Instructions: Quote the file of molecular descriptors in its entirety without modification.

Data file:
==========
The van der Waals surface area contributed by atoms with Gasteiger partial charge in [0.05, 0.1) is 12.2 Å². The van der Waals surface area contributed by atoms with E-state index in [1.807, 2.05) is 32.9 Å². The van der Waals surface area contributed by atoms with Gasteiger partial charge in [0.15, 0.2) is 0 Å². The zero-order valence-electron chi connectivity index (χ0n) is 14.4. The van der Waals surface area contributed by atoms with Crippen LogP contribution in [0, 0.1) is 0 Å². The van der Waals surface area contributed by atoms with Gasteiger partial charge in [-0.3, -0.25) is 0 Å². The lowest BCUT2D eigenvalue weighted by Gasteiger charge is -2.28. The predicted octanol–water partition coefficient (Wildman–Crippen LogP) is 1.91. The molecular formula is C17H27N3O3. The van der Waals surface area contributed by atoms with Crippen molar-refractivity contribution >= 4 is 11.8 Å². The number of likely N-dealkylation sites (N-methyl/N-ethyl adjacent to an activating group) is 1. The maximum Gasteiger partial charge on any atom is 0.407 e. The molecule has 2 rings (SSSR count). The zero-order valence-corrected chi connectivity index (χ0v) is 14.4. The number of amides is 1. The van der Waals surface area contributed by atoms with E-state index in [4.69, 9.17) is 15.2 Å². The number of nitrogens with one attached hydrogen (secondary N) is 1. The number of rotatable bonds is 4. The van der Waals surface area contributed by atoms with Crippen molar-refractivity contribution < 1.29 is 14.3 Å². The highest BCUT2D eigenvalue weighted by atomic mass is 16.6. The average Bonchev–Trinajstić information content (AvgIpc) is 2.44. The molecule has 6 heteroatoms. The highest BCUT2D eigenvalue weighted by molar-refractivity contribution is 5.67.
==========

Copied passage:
The van der Waals surface area contributed by atoms with Gasteiger partial charge in [0.05, 0.1) is 12.2 Å². The van der Waals surface area contributed by atoms with E-state index in [1.807, 2.05) is 32.9 Å². The van der Waals surface area contributed by atoms with Gasteiger partial charge in [0.15, 0.2) is 0 Å². The zero-order valence-electron chi connectivity index (χ0n) is 14.4. The van der Waals surface area contributed by atoms with Crippen LogP contribution in [0, 0.1) is 0 Å². The van der Waals surface area contributed by atoms with Gasteiger partial charge in [-0.3, -0.25) is 0 Å². The lowest BCUT2D eigenvalue weighted by Gasteiger charge is -2.28. The predicted octanol–water partition coefficient (Wildman–Crippen LogP) is 1.91. The molecular formula is C17H27N3O3. The van der Waals surface area contributed by atoms with Crippen molar-refractivity contribution >= 4 is 11.8 Å². The number of likely N-dealkylation sites (N-methyl/N-ethyl adjacent to an activating group) is 1. The maximum Gasteiger partial charge on any atom is 0.407 e. The molecule has 2 rings (SSSR count). The zero-order valence-corrected chi connectivity index (χ0v) is 14.4. The number of amides is 1. The van der Waals surface area contributed by atoms with E-state index in [4.69, 9.17) is 15.2 Å². The number of nitrogens with one attached hydrogen (secondary N) is 1. The number of rotatable bonds is 4. The van der Waals surface area contributed by atoms with Crippen molar-refractivity contribution < 1.29 is 14.3 Å². The highest BCUT2D eigenvalue weighted by atomic mass is 16.6. The average Bonchev–Trinajstić information content (AvgIpc) is 2.44. The molecule has 6 heteroatoms. The highest BCUT2D eigenvalue weighted by molar-refractivity contribution is 5.67.